Based on Soviet sources Krivosheev put German losses on the Eastern Front from 1941-1945 at 6,923,700 men : including-Killed 4,137,100, taken prisoner 2,571,600 and 215,000 dead among Russian volunteers in the Wehrmacht. Deaths of POW were 450,600 including 356,700 in NKVD camps and 93,900 in transit.[22] Soviet sources claimed that “In 1945 the German Army lost more than 1,000,000 men killed on the Soviet-German front alone.” [23]

United States Army Figures for German and Italian Losses[edit]

According to the report of General George Marshall the break-down of German and Italian losses against American, British, and French forces in the war in Europe is as follows:

Campaign Battle Dead Permanently Disabled Captured Total
Tunisia 19,600 19,000 130,000(A) 168,000
Sicily 5,000 2,000 7,100 14,100
Italy 86,000 15,000 357,089 458,089
Western Front 263,000 49,000 7,614,794 (B) 7,926,794
Total 373,600 85,000 8,108,983 8,567,583

Source of figures: Biennial report of the Chief of Staff of the United States Army to the Secretary of War : July 1, 1943, to June 30, 1945 [24]

(A) 252,415 Germans and Italians were captured in Tunisia [25] According to the Imperial War Museum Following the Italian surrender in 1943, 100,000 Italians volunteered to work as 'co-operators'. They were given considerable freedom and mixed with local people.[26]

(B)Includes 3,404,949 disarmed enemy forces.

Demographic Estimates of Military Losses[edit]

Based on information available in January 1946, the Metropolitan Life Insurance Co. put German military dead at 3,250,000. According to Gregory Frumkin this presumably referred to aggregate German forces including those conscripted outside the 1937 German borders.[27][28]

The West German government in November 1949, based on an analysis of the population balance for Germany within its 1937 borders, put German military losses at 3,250,000: 1,650,000 killed and 1,600,000 missing. Figures exclude Austria and conscripted ethnic Germans from Eastern Europe[29]

A demographic analysis of the population balance by the West German government in 1960 put the total military losses of the Wehrmacht at 4,440,000; 3,760,000 for Germany (1937 borders); 430,000 conscripted ethnic Germans from Eastern Europe and 250,000 from Austria.[30]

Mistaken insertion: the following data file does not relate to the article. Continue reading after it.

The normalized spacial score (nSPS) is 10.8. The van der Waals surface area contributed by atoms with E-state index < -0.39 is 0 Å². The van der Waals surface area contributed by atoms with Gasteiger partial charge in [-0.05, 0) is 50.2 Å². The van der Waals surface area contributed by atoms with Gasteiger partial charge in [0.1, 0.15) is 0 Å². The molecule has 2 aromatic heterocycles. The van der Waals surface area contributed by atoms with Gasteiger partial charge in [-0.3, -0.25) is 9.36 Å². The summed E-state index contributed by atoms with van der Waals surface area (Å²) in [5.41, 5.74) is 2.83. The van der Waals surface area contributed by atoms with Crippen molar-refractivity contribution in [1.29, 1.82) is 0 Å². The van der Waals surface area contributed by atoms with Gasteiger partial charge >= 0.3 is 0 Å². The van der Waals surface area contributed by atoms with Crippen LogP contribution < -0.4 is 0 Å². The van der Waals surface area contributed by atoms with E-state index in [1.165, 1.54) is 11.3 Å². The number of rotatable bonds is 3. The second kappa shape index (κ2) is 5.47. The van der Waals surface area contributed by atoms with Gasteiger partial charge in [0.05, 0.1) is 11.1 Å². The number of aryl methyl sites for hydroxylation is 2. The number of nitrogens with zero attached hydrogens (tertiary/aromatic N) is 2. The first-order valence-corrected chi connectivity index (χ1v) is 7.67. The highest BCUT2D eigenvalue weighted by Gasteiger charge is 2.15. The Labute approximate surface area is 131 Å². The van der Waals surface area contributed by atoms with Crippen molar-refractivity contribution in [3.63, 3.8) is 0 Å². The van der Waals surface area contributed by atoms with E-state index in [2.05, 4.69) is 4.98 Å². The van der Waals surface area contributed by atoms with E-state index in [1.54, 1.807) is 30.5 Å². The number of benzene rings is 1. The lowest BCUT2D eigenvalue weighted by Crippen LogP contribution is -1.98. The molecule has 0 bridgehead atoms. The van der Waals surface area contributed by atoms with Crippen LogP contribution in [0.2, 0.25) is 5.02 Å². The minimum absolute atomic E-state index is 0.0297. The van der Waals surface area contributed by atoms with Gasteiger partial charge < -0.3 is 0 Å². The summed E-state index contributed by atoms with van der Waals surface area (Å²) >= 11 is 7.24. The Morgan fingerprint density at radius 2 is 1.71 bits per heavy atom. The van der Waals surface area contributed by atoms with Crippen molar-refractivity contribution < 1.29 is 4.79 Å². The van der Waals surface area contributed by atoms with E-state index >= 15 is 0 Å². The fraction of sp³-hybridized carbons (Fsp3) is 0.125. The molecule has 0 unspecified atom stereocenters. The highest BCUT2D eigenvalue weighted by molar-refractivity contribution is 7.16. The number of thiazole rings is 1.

In 1951, Gregory Frumkin, who was throughout its existence the editor of the Statistical Year Book of the League of Nations, provided an assessment of German military losses based on a demographic analysis of the European population from 1939 to 1947. Frumkin put total German military dead and missing at 3,975,000: Germany (1937 borders) 3,500,000; Austria 230,000; 200,000 Sudeten Germans from Czechoslovakia; 40,000 from France, 3,700 from the Netherlands; 700 from Norway and 398 from Denmark.[31]

Records of German Military Search Service[edit]

In the post war era the military search service Deutsche Dienststelle (WASt) has been responsible for providing information for the families of those military personnel who were killed or went missing in the war. They maintain the files over 18 million men who served in the war. By the end of 1954, they had identified approximately 4 million military dead and missing (2,730,000 dead and 1,240,629 missing),[32] Since the fall of communism the records in the former GDR (East Germany) have become available to the Deutsche Dienststelle (WASt). The German Red Cross reported in 2005 that the records of the military search service Deutsche Dienststelle (WASt) list total Wehrmacht losses at 4.3 million men (3.1 million dead and 1.2 million missing) in World War II. Their figures include Austria and conscripted ethnic Germans from Eastern Europe.[33] The German historian de:Rüdiger Overmans used the files of Deutsche Dienststelle (WASt) to conduct his research project on German military casualties.

Statistical Study by Rüdiger Overmans[edit]